- Ford previously confirmed production of the vehicle would be south of the border, however that was before Ford said it was a Mustang.
- Importing such a well-known American name to the U.S. could be risky amid President Donald Trump's negotiations of a new North American trade deal.
- American automakers have traditionally tried to build well-known vehicles such as Mustang, Chevrolet Corvette and Jeep Wrangler in the U.S. because it's part of their appeal.
DETROIT – The Mustang Mach-E is a groundbreaking vehicle for Ford Motor that marks the beginning of a new-generation of all-electric vehicles and the first time the iconic name has been used on anything but a two-door pony car.
Ford is betting the Mustang name will resonate with consumers and assist the company's first all-electric SUV in standing out in an increasingly crowded field. It's a bold decision that could dilute the Mustang name if unsuccessful. There's also chance of political backlash since the vehicle is being produced in Mexico and imported to the U.S.
"Car shoppers typically place little importance on where a vehicle is built, but the Mustang Mach-E will be debuting in the midst of a highly contentious election cycle where automotive manufacturing jobs and plant locations could present a ripe opportunity for political grandstanding," said Jessica Caldwell, executive director of Industry Analysis at auto research firm Edmunds.
Ford previously confirmed production of the vehicle would be south of the border, however that was before it became a Mustang. Importing such a well-known American name to the U.S. could be risky amid President Donald Trump's America-first policies and ongoing negotiations of a new North American trade deal.
Trump, many times through Twitter, has attacked automakers for importing vehicles from Mexico, China and other countries. He also earlier this year attacked Ford and other automakers for not supporting his administration's plan to roll back Obama-era fuel efficiency rules.
American automakers have traditionally attempted to keep well-known American vehicles such as Mustang, Chevrolet Corvette and Jeep Wrangler in the U.S. because it's part of their appeal.
Ford's crosstown rival, General Motors, received significant backlash, mainly from politicians and unions, for its decision to resurrect the Chevrolet Blazer, a well-known American SUV for decades, and import it from Mexico.
"The last thing Ford wants is for one of its new vehicles to be swept up in such a polarized political environment, especially when big competitors like Tesla can emphasize that their vehicles are American-made," Caldwell said.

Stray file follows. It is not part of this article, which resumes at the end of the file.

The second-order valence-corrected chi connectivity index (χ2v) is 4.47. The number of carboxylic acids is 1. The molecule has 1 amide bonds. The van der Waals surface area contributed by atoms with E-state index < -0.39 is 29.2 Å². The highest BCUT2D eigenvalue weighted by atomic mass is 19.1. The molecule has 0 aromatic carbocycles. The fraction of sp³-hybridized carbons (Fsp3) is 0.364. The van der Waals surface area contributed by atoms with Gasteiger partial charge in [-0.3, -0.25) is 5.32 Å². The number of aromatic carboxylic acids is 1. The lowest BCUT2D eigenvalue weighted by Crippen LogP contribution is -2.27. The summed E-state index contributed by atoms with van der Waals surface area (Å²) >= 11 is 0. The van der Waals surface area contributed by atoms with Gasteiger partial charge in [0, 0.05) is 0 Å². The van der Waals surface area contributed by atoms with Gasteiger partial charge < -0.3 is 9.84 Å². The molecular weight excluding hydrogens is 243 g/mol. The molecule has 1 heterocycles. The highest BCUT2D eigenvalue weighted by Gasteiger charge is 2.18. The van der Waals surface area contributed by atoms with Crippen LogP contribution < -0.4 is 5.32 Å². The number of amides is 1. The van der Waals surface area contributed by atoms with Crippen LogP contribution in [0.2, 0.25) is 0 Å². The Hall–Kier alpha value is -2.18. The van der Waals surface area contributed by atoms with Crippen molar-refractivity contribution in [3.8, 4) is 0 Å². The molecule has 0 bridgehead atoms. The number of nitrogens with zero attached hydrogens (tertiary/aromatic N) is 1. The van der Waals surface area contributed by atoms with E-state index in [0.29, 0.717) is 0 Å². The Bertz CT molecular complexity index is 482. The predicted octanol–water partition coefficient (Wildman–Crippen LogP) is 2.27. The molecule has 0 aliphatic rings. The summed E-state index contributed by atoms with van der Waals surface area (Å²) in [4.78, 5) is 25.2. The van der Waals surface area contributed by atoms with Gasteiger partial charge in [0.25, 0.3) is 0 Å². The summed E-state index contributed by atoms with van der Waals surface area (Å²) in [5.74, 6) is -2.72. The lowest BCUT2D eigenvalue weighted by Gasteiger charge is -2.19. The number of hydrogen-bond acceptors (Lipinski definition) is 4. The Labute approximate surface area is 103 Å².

Ford spokesman Mike Levine said the Mustang Mach-E will live up to its storied name, while providing customers looking for a larger vehicle an option under the "Mustang family."
"This is a Mustang. It provides something Mustang customers are looking for," he said. "Now we have this great all-electric performance SUV that's the newest member of the Mustang family." Ford is expected to release additional details of the vehicle during its unveiling on Sunday.
Ford reiterated that the company is America's top producer of vehicles and the largest employer of UAW-represented autoworkers. More than 80% of the vehicles Ford sells in America are built in the U.S., including the Ford Mustang at its Flat Rock plant in Michigan.
While the Mustang is arguably even more of an American household name than the Blazer, many industry experts don't expect Ford to receive much pushback for its decision to produce the Mach-E at its plant in Cuautitlan, Mexico.
"As time goes on, the majority of consumers understand nationality about a brand more than they necessarily pay attention to production location," said Stephanie Brinley, principal automotive analyst at IHS Markit. "I don't think that it will help or hurt its acceptance overall."
Ford, according to Brinley and other experts, also is in a different position than GM was with the Blazer. When the Blazer was beginning to arrive in the U.S., it followed GM announcing plans to potentially shutter five North American plants and slash thousands of jobs.
"The Blazer was a totally different story. That was all about jobs," said Michelle Krebs, executive analyst for Autotrader. "Generally speaking, people don't care where vehicles are made. They don't generally know where their vehicles were made."
Mustangs being produced outside of the U.S. isn't unprecedented but it hasn't occurred in several decades. Early generations of the pony car were produced in U.S., Mexico and Venezuela. It's unclear whether those vehicles were imported to the U.S.
Ford, unlike many of its competitors, plans to leverage existing nameplates such as Mustang and F-150 for all-electric vehicles rather than spend time and money on creating awareness for new vehicles.
Such a strategy assists in many ways but also could cause backlash from traditional Mustang enthusiasts and create confusion among buyers, according to analysts.
"I understand what they're doing. They're trying to leverage the Mustang name, which is highly recognizable," Krebs said. "However, I think it is going to cause some confusion."
Differentiating the all-electric SUV from its pony car will be key to Ford's messaging, something Caldwell believes the company is achieving thus far.
"There always is a risk, however when you look at something like a Mach-E, it is very different than a Mustang," she said. "Having an electrified SUV is a lot different than a performance internal combustion engine. From a product standpoint, there's a big difference."
The global unveiling of the Mustang Mach-E is scheduled for Sunday in Los Angeles, days ahead of its public debut at the LA Auto Show.